Background: Patients with recurrent urinary tract infections (rUTI) experience frequent exposure to antimicrobial regimens, leaving them at higher risk for developing antibiotic resistance. Little information on the prevalence of antibiotic resistance among patients with rUTI has been published. Although the IDSA recommends using a prior culture to guide empiric treatment, studies have not examined the predictive ability of a prior culture among patients meeting rUTI criteria. We constructed an antibiogram and evaluated test metrics, including sensitivity, specificity, and positive predictive value (PPV) and negative predictive values (NPV) of a prior culture (any organism), on predicting resistance (PPV) or susceptibility (NPV) of a future culture among patients with uncomplicated rUTI in an outpatient setting. Methods: We retrospectively extracted electronic health record data from outpatients aged ≥18 years who had an ICD-10 code for cystitis listed twice in 6 months or thrice in 12 months between November 1, 2016, and December 31, 2018. Patients sought care at either urology or primary care practices within an academic medical center in Houston, Texas. Patients with functional or structural abnormalities of the genitourinary tract, signs or symptoms of pyelonephritis, or pregnancy were excluded. Antibiogram data were reported for uropathogens with ≥30 isolates, and intermediate results were considered resistant. Test metrics and Bayes’ PPV and NPV were calculated using standard formulas. Results: We included 597 visits from 232 unique patients. Most were White (63%) and female (92%), and the cohort had a median age of 58 (IQR, 41–68). Among 310 rUTI episodes with a urine culture, 189 (61%) had at least 1 uropathogen isolated, and Escherichia coli (n = 130, 66%) was most common among all 196 uropathogens. E. coli isolates had >20% resistance to 10 of 18 antibiotics (Fig. 1). E. coli resistance to ciprofloxacin was 27.9%, resistance to nitrofurantoin was 5.5%, and resistance to trimethoprim-sulfamethoxazole was 38.0%. The PPVs for predicting resistance were highest for ceftriaxone (0.86; 95% CI, 0.60–0.96), ciprofloxacin (0.84; 95% CI, 0.63–0.94), and levofloxacin (0.84; 95% CI, 0.63–0.94). NPVs of resistance were highest for gentamicin (0.97; 95% CI, 0.83–1.00), ceftriaxone (0.94; 95% CI, 0.86–0.98), and cefepime (0.94; 95% CI, 0.84–0.98), whereas NPVs for cefuroxime, ciprofloxacin, levofloxacin, and nitrofurantoin were all >0.83. Conclusions: We detected considerable antibiotic resistance among patients with rUTI to commonly prescribed antibiotics. Prior urine culture susceptibility demonstrated moderate-to-high PPVs for predicting future resistance to ceftriaxone and fluoroquinolones as well as high NPVs for several cephalosporins and fluoroquinolones, which could inform empiric prescribing choices.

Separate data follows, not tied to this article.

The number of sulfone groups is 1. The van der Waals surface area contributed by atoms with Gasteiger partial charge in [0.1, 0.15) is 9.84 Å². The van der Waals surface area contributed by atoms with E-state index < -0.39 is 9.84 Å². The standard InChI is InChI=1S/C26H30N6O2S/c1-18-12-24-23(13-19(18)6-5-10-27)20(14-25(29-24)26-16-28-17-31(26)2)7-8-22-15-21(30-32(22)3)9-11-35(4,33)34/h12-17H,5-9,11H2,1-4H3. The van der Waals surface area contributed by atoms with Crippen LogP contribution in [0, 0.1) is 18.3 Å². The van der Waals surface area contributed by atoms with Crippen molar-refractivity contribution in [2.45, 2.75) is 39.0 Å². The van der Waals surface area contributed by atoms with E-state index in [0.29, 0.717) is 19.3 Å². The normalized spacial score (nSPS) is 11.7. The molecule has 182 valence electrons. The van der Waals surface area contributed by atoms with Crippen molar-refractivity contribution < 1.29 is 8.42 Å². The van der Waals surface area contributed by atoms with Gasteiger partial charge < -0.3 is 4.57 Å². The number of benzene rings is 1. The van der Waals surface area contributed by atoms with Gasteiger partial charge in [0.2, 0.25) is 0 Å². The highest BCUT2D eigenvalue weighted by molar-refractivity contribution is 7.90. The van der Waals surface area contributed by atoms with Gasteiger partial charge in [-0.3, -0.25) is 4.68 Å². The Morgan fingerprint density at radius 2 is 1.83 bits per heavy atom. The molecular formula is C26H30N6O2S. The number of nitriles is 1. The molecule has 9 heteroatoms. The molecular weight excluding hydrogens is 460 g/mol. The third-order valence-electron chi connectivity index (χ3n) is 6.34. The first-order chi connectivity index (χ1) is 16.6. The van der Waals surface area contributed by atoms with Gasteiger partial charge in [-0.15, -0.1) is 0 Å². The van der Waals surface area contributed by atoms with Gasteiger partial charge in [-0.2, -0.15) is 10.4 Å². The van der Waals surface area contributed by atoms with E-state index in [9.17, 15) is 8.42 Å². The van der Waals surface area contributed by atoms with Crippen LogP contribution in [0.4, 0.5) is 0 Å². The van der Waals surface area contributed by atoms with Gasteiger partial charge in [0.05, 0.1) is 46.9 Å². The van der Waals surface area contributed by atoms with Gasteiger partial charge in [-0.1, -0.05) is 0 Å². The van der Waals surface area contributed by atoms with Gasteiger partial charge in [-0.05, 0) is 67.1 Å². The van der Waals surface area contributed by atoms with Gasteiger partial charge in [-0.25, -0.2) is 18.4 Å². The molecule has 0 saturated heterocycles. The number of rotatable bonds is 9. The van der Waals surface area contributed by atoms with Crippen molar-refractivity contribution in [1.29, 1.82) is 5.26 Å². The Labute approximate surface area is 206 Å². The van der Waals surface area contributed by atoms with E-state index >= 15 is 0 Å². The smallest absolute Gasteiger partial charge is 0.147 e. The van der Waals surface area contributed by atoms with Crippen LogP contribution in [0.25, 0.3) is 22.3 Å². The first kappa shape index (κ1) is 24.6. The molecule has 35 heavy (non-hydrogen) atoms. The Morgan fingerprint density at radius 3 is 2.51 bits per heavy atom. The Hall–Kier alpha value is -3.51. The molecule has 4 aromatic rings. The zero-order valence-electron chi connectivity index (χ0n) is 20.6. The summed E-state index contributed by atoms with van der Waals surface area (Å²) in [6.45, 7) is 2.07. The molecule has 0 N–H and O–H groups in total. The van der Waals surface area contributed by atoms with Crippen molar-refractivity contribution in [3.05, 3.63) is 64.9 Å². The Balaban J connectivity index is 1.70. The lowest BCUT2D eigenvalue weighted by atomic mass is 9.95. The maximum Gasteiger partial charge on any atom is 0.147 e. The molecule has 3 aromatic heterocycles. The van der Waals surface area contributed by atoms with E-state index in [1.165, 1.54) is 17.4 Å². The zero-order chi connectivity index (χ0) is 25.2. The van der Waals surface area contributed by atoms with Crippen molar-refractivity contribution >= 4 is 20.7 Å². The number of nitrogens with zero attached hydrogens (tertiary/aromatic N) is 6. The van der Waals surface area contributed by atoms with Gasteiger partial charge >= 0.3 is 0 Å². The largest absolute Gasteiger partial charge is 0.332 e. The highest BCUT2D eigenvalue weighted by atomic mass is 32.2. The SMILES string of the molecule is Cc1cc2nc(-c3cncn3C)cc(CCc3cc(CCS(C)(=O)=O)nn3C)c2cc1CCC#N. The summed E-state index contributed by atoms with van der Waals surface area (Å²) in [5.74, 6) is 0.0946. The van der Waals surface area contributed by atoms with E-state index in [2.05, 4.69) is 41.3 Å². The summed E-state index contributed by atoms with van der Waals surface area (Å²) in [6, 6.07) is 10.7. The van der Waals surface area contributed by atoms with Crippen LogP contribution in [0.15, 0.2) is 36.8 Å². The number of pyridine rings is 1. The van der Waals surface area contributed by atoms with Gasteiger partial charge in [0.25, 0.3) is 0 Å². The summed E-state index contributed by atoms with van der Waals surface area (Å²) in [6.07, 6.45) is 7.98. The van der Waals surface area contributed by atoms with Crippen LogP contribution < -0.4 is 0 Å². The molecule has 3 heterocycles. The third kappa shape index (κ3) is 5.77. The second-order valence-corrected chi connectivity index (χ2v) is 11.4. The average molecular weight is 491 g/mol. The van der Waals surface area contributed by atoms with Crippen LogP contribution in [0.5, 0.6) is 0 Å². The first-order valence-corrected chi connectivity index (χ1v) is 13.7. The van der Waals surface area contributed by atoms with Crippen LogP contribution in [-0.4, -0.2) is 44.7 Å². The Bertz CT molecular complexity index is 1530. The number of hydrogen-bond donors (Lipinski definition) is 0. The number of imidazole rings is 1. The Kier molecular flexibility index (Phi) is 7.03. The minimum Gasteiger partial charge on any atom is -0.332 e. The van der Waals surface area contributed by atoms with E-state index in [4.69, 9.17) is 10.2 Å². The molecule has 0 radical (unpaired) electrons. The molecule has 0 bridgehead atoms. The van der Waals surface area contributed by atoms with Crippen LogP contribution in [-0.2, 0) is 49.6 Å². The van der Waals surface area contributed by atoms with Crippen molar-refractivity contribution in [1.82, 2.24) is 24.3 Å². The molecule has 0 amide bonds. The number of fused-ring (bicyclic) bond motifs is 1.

Funding: This investigator-initiated research study was funded by Rebiotix, a Ferring Company.